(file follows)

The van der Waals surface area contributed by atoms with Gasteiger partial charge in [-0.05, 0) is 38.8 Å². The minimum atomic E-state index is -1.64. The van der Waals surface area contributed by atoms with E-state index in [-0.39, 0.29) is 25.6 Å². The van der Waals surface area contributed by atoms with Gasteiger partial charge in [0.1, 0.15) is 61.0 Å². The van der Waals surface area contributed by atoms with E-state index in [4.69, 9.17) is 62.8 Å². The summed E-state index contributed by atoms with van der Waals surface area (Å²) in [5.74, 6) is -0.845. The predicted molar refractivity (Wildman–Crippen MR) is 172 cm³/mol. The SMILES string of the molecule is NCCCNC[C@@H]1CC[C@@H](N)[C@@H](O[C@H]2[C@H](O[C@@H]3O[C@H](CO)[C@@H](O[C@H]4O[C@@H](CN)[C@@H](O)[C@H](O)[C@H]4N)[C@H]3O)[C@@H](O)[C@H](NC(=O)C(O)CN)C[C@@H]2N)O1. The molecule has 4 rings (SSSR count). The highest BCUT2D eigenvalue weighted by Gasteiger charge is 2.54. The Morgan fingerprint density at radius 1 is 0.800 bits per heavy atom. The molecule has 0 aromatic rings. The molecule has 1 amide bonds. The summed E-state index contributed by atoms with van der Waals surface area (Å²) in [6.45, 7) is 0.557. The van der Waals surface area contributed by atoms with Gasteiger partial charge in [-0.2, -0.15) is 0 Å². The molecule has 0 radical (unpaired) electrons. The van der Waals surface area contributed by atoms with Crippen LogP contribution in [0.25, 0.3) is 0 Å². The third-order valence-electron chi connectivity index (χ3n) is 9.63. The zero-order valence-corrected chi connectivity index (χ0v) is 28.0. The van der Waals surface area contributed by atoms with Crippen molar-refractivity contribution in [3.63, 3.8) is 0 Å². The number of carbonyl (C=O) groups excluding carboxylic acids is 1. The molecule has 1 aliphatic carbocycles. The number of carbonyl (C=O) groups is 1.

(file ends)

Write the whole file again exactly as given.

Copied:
The van der Waals surface area contributed by atoms with Gasteiger partial charge in [-0.05, 0) is 38.8 Å². The minimum atomic E-state index is -1.64. The van der Waals surface area contributed by atoms with E-state index in [-0.39, 0.29) is 25.6 Å². The van der Waals surface area contributed by atoms with Gasteiger partial charge in [0.1, 0.15) is 61.0 Å². The van der Waals surface area contributed by atoms with E-state index in [4.69, 9.17) is 62.8 Å². The summed E-state index contributed by atoms with van der Waals surface area (Å²) in [5.74, 6) is -0.845. The predicted molar refractivity (Wildman–Crippen MR) is 172 cm³/mol. The SMILES string of the molecule is NCCCNC[C@@H]1CC[C@@H](N)[C@@H](O[C@H]2[C@H](O[C@@H]3O[C@H](CO)[C@@H](O[C@H]4O[C@@H](CN)[C@@H](O)[C@H](O)[C@H]4N)[C@H]3O)[C@@H](O)[C@H](NC(=O)C(O)CN)C[C@@H]2N)O1. The molecule has 4 rings (SSSR count). The highest BCUT2D eigenvalue weighted by Gasteiger charge is 2.54. The Morgan fingerprint density at radius 1 is 0.800 bits per heavy atom. The molecule has 0 aromatic rings. The molecule has 1 amide bonds. The summed E-state index contributed by atoms with van der Waals surface area (Å²) in [6.45, 7) is 0.557. The van der Waals surface area contributed by atoms with Gasteiger partial charge in [-0.2, -0.15) is 0 Å². The molecule has 0 radical (unpaired) electrons. The van der Waals surface area contributed by atoms with Crippen LogP contribution in [0.25, 0.3) is 0 Å². The third-order valence-electron chi connectivity index (χ3n) is 9.63. The zero-order valence-corrected chi connectivity index (χ0v) is 28.0. The van der Waals surface area contributed by atoms with Crippen molar-refractivity contribution in [3.63, 3.8) is 0 Å². The number of carbonyl (C=O) groups excluding carboxylic acids is 1. The molecule has 1 aliphatic carbocycles. The number of carbonyl (C=O) groups is 1.